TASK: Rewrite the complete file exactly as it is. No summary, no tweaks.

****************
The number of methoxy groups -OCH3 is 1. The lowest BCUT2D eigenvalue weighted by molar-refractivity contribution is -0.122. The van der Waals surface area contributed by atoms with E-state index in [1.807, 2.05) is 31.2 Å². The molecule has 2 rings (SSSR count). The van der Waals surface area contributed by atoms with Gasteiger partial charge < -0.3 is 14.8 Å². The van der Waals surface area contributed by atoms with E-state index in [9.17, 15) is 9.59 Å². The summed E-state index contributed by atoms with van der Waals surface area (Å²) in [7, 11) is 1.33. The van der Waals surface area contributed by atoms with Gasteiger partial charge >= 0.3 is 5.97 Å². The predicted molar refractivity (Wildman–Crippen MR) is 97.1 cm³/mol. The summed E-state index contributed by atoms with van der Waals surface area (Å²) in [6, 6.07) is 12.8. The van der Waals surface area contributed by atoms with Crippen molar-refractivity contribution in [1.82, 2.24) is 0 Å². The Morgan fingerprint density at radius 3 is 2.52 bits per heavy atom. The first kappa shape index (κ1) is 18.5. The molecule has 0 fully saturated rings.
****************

The number of methoxy groups -OCH3 is 1. The lowest BCUT2D eigenvalue weighted by molar-refractivity contribution is -0.122. The van der Waals surface area contributed by atoms with E-state index in [1.807, 2.05) is 31.2 Å². The molecule has 2 rings (SSSR count). The van der Waals surface area contributed by atoms with Gasteiger partial charge < -0.3 is 14.8 Å². The van der Waals surface area contributed by atoms with E-state index in [9.17, 15) is 9.59 Å². The summed E-state index contributed by atoms with van der Waals surface area (Å²) in [7, 11) is 1.33. The van der Waals surface area contributed by atoms with Gasteiger partial charge >= 0.3 is 5.97 Å². The predicted molar refractivity (Wildman–Crippen MR) is 97.1 cm³/mol. The summed E-state index contributed by atoms with van der Waals surface area (Å²) in [6, 6.07) is 12.8. The van der Waals surface area contributed by atoms with Crippen molar-refractivity contribution in [1.82, 2.24) is 0 Å². The Morgan fingerprint density at radius 3 is 2.52 bits per heavy atom. The first kappa shape index (κ1) is 18.5. The molecule has 0 fully saturated rings.